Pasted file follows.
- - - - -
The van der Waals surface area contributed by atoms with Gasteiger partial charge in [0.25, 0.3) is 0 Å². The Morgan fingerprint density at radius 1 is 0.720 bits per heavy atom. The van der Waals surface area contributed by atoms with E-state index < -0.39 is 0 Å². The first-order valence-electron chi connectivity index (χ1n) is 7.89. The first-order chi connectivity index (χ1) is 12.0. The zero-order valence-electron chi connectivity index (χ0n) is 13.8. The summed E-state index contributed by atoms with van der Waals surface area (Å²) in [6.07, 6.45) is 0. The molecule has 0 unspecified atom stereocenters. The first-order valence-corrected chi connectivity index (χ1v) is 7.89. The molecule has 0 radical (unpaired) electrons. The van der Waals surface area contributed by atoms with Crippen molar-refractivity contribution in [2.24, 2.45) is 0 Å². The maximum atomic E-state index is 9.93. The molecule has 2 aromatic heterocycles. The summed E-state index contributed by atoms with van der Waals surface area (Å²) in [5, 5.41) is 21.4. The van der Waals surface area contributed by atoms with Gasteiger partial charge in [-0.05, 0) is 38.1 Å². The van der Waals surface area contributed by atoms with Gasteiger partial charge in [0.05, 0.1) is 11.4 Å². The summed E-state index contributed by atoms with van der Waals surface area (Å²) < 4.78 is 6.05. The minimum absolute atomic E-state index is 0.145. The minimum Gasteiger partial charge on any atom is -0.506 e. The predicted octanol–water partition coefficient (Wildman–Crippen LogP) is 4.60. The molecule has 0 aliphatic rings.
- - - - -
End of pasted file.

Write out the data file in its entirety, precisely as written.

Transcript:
The van der Waals surface area contributed by atoms with Gasteiger partial charge in [0.25, 0.3) is 0 Å². The Morgan fingerprint density at radius 1 is 0.720 bits per heavy atom. The van der Waals surface area contributed by atoms with E-state index < -0.39 is 0 Å². The first-order valence-electron chi connectivity index (χ1n) is 7.89. The first-order chi connectivity index (χ1) is 12.0. The zero-order valence-electron chi connectivity index (χ0n) is 13.8. The summed E-state index contributed by atoms with van der Waals surface area (Å²) in [6.07, 6.45) is 0. The molecule has 0 unspecified atom stereocenters. The first-order valence-corrected chi connectivity index (χ1v) is 7.89. The molecule has 0 radical (unpaired) electrons. The van der Waals surface area contributed by atoms with Crippen molar-refractivity contribution in [2.24, 2.45) is 0 Å². The maximum atomic E-state index is 9.93. The molecule has 2 aromatic heterocycles. The summed E-state index contributed by atoms with van der Waals surface area (Å²) in [5, 5.41) is 21.4. The van der Waals surface area contributed by atoms with Gasteiger partial charge in [-0.05, 0) is 38.1 Å². The van der Waals surface area contributed by atoms with Gasteiger partial charge in [0.05, 0.1) is 11.4 Å². The summed E-state index contributed by atoms with van der Waals surface area (Å²) < 4.78 is 6.05. The minimum absolute atomic E-state index is 0.145. The minimum Gasteiger partial charge on any atom is -0.506 e. The predicted octanol–water partition coefficient (Wildman–Crippen LogP) is 4.60. The molecule has 0 aliphatic rings.